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Central Alberta town fed up with ‘horrifying’ ambulance door issue

Undersized ambulance door at Innisfail Health Centre forcing patients to be unloaded outside during winter’s bitter cold and then rolled inside past alarmed citizens and staff.
MVT Innisfail Auxiliary ladies 1
Rose Winters, president of the Innisfail Health Centre Auxiliary (left), and Gina Armstrong, the auxiliary's vice-president, at Innisfail town council on Oct. 11 to seek a donation towards the cost to widen the ambulance door at the Innisfail Health Centre. Johnnie Bachusky/MVP Staff

INNISFAIL, Alta. - On Oct. 28, the Innisfail Health Centre Auxiliary will be celebrating its 50th anniversary of selfless service to the community; specifically fundraising for urgently needed medical equipment and accessories for the half-century old Innisfail Health Centre.

Rose Winters, president of the hospital auxiliary, and Gina Armstrong, the auxiliary’s vice-president, appeared before Innisfail town council on Oct. 11 to appeal for help on a matter that has long frustrated patients and staff – an undersized ambulance door forcing patients to be unloaded outside during winter’s bitter cold and then rolled inside past alarmed citizens and staff.

The delegation of volunteers was seeking a donation to help cover the $45,000 cost to widen the hospital’s ambulance door and to end future “shock” to others when the rush for urgently needed care falls victim to “horrifying” incidents.

“Last winter we had one elderly lady that was dumped in the snow coming off the ambulance, which is not something you'd like to see for your grandmother,” Armstrong told council. “She was ill to begin with. She was in her 90s and it was just a big shock to her.”

Winters told council the auxiliary has so far raised about $25,000, including $10,000 earlier this year from a 50/50 raffle. However, she added there is an “urgent need” to secure the rest of the money to move forward on a right-sized ambulance door.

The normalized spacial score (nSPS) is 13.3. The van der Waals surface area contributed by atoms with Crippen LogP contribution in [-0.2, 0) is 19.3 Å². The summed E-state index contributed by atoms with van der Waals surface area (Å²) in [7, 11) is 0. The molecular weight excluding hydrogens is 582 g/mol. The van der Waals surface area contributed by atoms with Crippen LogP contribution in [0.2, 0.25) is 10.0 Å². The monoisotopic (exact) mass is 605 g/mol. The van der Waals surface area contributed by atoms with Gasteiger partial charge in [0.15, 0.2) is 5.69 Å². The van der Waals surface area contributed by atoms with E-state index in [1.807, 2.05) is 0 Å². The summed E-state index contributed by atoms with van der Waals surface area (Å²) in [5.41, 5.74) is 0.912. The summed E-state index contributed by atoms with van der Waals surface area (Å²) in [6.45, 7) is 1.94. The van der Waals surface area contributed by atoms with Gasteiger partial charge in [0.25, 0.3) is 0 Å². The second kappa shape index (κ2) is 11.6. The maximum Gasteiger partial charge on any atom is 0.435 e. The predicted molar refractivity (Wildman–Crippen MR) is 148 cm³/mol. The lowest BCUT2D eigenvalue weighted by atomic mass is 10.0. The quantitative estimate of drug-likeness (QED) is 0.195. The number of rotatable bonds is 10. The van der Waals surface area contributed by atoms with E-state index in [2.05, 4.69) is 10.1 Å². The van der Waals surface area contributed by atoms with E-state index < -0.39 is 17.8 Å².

“It's just not proper. We really feel it needs to be done, and the sooner the better. We would like to get some response on it,” said Winters, adding a request to address the issue was made at the hospital through Alberta Health Services.

All members of town council supported the urgent appeal but pointed the finger at the province. Council then unanimously passed a motion to advocate on their behalf to the province to get the job done and quickly.

“We understand the urgency to get this done but at the same time it shouldn't be falling on municipal government to pay for it, and it shouldn't be falling on the hospital auxiliary to have to raise funds,” said Town of Innisfail Mayor Jean Barclay, adding it was her understanding the undersized ambulance door has been an unresolved issue for as long as three years.

“How do we get this finished? We shouldn't be unloading patients at their most vulnerable time in a parking lot and then taking them through a public lobby,” she said. “And then, as the delegation mentioned, there was an incident where someone fell off a gurney. I mean, that’s horrifying.”

“Like I said, it disappoints me this is falling on you,” Barclay told the delegation. “And it's falling on (council) when it should be falling on the provincial government that has a 13-plus billion-dollar surplus.”

Barclay said she met with Innisfail-Sylvan Lake MLA Devin Dreeshen a few months ago and requested he contact the manager of the hospital centre.

“I understand that has not happened. People get busy and I understand that. So, it's just a matter of doing some follow up and having a discussion about this,” said Barclay.

Coun. Jason Heistad was even more direct.

“This isn't right and there has been communication with our MLA in the last couple of months and the MLA should have returned an email or even (made) a personal call,” said Heistad in council, who added the following day that Dreeshen promised last year to improve communications with his constituents. “This is concerning that there has been no commitment even though there has been communication directly from our mayor.”

In an interview with the Albertan, Dreeshen confirmed he had the ambulance door conversation with Barclay, adding he then raised the issue twice with provincial Health Minister Jason Copping.

He said the decision as to when to move ahead with the door project is made by AHS.

“This is something that I'm supportive of. I'll keep advocating that the funding be there to make this improvement,” said Dreeshen. “To me, it's such a no-brainer to make sure that patients going to the Innisfail hospital can actually go inside the ambulance bay, rather than having to wait out in the parking lot.

“The construction will take some time,” he added, noting the project’s timetable could be sped up as there is now a new premier with the possibility of a new health minister arriving.  “I think the fact this hasn't moved for quite some time it would be something with a fresh set of eyes that could be on this in the next week or two; that it would be given the urgency and the priority that it needs.”